- Sanral will readvertise tenders for critical infrastructure projects cancelled over a "material irregularity" in the procurement process.
- The Sanral board does not know for certain that there was corruption in the previous procurement processes - but an internal control to prevent corruption was not "respected".
- An independent public institution with expertise in infrastructure procurement will evaluate the new bids.
The South African National Roads Agency's (Sanral) can't say for certain that there was corruption involved in billions of rands worth of tenders it cancelled - but internal controls meant to guard against corruption were not "respected", says board chairperson Themba Mhambi.
Mhambi and Transport Minister Fikile Mbalula on Monday addressed the media on critical road infrastructure project tenders which were cancelled.
The four tenders the board did not approve the awarding of were valued at R10.6 billion and a fifth tender - Open Road Tolling, valued at R6.8 billion and linked to the Gauteng Freeway Improvement Project, was cancelled because it lapsed. The total value of cancelled tenders amounted to R17.47 billion.
These tenders, however, will be readvertised and allocated within the next four months, and an "independent, public entity" with expertise in infrastructure procurement will handle the process. Mhambi could not name the entity yet, as it has not yet been approached by Sanral, nor has an agreement been reached.
'Not how we run this country'
Both Mhambi and Mbalula spoke out against repeating the same mistakes that contributed to state capture.
Addressing the matter, Mbalula said that he had been receiving calls from "tenderpreneurs", trying to get him to intervene in Sanral's board decision to cancel the tenders.
"There have been people calling me, some of them I believe are tenderpreneurs, who have tendered here. They are asking me to do things in the dark which were condemned in state capture.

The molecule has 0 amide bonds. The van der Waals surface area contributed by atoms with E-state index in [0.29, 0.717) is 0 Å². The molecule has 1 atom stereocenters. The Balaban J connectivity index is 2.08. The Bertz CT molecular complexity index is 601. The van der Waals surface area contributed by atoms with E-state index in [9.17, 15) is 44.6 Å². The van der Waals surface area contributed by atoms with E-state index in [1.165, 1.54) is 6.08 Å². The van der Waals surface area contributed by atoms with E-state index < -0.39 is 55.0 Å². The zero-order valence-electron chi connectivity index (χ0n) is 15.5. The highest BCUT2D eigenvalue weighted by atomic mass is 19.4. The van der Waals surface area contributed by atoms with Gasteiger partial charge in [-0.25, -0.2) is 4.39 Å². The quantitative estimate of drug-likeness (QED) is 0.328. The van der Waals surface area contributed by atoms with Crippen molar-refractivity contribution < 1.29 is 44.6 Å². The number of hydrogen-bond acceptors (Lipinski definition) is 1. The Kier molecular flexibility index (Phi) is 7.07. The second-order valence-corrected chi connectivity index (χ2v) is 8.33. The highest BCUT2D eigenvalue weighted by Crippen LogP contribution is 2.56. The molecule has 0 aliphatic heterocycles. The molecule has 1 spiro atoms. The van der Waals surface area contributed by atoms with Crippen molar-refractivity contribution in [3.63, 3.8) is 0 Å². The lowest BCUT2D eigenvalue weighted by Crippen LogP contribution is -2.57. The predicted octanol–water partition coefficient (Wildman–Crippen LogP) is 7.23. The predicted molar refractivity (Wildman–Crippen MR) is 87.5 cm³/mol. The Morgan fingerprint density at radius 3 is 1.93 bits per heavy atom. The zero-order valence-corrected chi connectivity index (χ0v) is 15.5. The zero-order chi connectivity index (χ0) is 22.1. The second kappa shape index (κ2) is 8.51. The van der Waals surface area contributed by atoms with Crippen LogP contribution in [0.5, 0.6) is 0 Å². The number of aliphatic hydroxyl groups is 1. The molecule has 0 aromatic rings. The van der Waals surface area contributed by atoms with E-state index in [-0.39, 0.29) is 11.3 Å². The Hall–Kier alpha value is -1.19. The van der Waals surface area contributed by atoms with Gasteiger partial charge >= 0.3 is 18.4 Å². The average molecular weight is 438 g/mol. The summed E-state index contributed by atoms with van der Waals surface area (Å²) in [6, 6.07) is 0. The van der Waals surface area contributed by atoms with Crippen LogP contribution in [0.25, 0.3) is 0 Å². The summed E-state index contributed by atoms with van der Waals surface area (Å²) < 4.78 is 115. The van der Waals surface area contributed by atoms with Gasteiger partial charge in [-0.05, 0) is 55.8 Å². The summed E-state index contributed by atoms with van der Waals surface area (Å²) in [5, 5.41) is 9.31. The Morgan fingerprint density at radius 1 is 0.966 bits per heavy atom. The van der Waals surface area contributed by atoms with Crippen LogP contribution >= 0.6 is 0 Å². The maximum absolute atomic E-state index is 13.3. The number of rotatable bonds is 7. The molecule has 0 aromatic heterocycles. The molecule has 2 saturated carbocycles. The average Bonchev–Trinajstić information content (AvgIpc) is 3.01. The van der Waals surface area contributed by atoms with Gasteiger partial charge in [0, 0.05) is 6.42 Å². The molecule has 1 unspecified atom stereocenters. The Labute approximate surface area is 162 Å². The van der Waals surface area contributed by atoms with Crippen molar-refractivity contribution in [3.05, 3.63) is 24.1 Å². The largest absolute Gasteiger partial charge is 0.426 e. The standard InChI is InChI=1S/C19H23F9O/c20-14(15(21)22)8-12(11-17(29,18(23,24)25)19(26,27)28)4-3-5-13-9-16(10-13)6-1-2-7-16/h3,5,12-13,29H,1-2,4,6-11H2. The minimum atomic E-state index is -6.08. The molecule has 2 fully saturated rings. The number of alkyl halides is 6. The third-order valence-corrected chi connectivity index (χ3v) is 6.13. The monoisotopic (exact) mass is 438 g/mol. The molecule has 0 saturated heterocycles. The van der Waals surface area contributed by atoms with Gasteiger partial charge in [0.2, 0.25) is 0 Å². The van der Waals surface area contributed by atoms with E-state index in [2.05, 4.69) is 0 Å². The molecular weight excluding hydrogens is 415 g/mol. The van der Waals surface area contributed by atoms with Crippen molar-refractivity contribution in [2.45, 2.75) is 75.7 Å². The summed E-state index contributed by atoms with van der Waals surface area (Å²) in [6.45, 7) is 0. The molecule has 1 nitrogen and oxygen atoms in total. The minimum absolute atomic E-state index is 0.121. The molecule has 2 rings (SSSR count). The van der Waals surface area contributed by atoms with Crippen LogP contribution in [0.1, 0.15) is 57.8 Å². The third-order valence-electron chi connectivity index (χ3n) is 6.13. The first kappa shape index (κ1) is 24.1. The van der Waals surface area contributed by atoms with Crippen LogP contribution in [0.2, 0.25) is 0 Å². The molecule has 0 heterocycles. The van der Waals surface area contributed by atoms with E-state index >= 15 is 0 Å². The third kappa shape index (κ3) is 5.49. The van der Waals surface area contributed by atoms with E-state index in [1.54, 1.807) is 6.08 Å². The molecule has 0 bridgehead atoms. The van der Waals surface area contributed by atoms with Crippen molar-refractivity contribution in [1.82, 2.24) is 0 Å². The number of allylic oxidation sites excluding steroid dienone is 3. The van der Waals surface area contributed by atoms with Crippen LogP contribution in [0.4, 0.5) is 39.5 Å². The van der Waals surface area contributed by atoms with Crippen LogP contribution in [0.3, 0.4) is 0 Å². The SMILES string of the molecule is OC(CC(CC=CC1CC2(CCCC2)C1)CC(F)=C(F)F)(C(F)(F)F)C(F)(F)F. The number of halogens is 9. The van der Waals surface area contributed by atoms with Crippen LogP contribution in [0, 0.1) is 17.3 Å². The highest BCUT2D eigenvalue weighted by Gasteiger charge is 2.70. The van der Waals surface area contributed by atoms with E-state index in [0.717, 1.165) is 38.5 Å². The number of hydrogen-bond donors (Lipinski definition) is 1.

"That is not how we run this country," said Mbalula.
But as a minister he has no role in procurement processes, and would not intervene to avoid a repeat of the events that contributed to state capture.
Mbalula directed aggrieved bidders to approach the courts to challenge board decisions. He said that he would not hesitate to act against the board if there were evidence the board had been derelict in executing its fiduciary duties.
Asked about whether there was corruption involved, Mhambi said that the board did not know if there had been any corruption, but an internal control designed to ensure no corruption was "not respected".
"… Therefore we cannot guarantee as this board that there was no corruption in the same way we cannot say conclusively that there was corruption."
Mhambi provided background on the circumstances that led to the decision not to approve the tenders.
He noted that the board is not usually involved in procurement processes. But contracts above R750 million - as is the case with these projects - are brought to the board's contracts committee for review.
The board in January 2020 found that the construction contractor bid evaluation process had a "major, potentially corruptive" flaw in that it created a situation for a conflict of interest to arise.